The feeling of fear and panic began to subside and I felt something new, something fresh. My heart was thumping and my breath was erratic but I had accomplished something on my own. It had turned into something dangerous and I suddenly realized that making decisions on my own would be a risky business. This is what it meant to be grown up; to find yourself faced with a lonely decision and then having to face the consequences. Learn from this, I told myself. Don’t ever cut the top of a tree off by yourself. I slowly descended the rest of that pine tree. I found the saw and cut away the ragged bottom of the tree top. By now, night had fallen and the ground was icy as I dragged the tree back across the pasture toward my house.
It seemed like forever by the time I pulled the tree across the pasture to the back of my house. I left it there and stumbled inside to warmth and the smell of fried chicken and mashed potatoes and the warm smile of mother. My father sat at the kitchen table. I was shocked. They had let everyone come home early on this Friday. I told them I had cut down the Christmas tree on my own and the look on my father’s face was priceless. His mouth fell open and he couldn’t believe it. My mother hugged me and was proud.
Until we saw the tree the next morning in the light of a gray dawn. It was lopsided and crooked and ugly. I was disappointed but my father clapped me on the back.
“We’ll make it work, son. It will be beautiful.”
That’s me standing next to the ugliest tree we had ever seen for our Christmas. In the following days of darkness and cold without electricity, the fragrance of that tree lifted our feelings. It promised coming days of life and light and the joy of Christmas. The electricity returned in time for Christmas Eve but we didn’t go back to school for three more weeks due to a flu outbreak. But, that tree was very special to me. I would lean over and look up through the branches of that tree at the gleaming lights and the shining ornaments and the glistening tinsel and I was once again above the ground suspended above the world; just me and my tree.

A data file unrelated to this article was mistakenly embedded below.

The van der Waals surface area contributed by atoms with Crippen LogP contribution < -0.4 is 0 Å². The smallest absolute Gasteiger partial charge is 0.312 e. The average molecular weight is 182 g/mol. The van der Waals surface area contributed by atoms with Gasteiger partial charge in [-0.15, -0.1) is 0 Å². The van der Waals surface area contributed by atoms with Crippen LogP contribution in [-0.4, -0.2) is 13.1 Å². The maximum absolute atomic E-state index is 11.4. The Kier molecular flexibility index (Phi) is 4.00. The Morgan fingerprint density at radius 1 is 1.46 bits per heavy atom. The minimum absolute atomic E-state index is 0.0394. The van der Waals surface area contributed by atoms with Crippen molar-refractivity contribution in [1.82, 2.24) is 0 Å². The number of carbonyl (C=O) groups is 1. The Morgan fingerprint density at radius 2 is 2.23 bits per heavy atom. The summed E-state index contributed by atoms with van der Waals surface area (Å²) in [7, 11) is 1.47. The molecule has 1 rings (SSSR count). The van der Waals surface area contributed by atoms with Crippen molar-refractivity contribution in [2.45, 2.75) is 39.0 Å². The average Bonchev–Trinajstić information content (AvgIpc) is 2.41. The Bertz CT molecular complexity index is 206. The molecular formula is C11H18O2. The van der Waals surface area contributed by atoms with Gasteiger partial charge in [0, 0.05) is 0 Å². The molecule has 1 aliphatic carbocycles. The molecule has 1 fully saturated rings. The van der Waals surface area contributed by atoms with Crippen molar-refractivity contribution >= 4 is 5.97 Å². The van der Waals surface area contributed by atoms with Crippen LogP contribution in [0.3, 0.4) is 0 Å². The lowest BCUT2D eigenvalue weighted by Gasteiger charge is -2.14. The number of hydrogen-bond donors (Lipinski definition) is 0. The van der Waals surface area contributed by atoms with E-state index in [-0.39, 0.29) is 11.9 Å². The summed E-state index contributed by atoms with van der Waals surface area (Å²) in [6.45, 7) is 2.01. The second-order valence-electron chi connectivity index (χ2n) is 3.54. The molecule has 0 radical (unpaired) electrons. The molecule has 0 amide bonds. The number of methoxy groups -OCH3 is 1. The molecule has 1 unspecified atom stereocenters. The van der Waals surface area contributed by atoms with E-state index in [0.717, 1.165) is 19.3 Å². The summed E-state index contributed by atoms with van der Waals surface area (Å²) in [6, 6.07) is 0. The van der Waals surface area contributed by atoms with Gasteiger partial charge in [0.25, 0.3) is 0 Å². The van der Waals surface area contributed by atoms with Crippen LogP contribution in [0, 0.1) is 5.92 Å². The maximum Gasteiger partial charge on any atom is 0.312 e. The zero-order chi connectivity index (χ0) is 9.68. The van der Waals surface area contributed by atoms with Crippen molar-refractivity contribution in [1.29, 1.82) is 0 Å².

Years later, this incident would be the inspiration for that scene in the play, “The Night Gift” I mentioned in my last post. Eventually, I took that scene and wrote an entire play around it, “The Homecoming Tree”.
It is the story of a young boy who has lost his father to the attack on Pearl Harbor. He must cut down the family Christmas tree alone so he can become the man of the house. The story revolved around my parent’s experiences at the beginning of World War II. I have rewritten the play and I am working on a novelization of the work. One day, I hope to see it on the big screen — it would make a killer Christmas movie! And, I hope in 2014 I can find someone, someplace, some theatrical team willing to perform my newest version of this play. We’ll see. Until then, enjoy your Christmas tree this year. But be careful if you try to cut it down yourself!
Four elderly men stood before me. They had asked to talk to me and I was very, very nervous. One of them was shaking with emotion and all I could think of was somehow I had offended them with something I had written in the play they had just seen.
Let me explain.
In 1993, I was the director of the drama ministry at Brookwood Baptist Church. We produced four dinner theaters a year and my staff liaison requested we sell season tickets for the 1994 season. I was growing tired of writing, directing, and producing plays with a rural flair. I wanted something more modern and urban. I decided on the three plays leading up to our holiday dinner theater for 1994. Then, I wrote down a simple explanation for the fourth play, “The Night Gift”. It would take place in an urban setting, a newly constructed high rise in downtown with a penthouse office. The members of that office would find themselves stuck in the penthouse office on Christmas Eve and in the process discover they didn’t get along as well as they thought. That was it. A simple story. I would worry about the details later and write the play sometime during the summer of 1994 in time for the holiday dinner theater.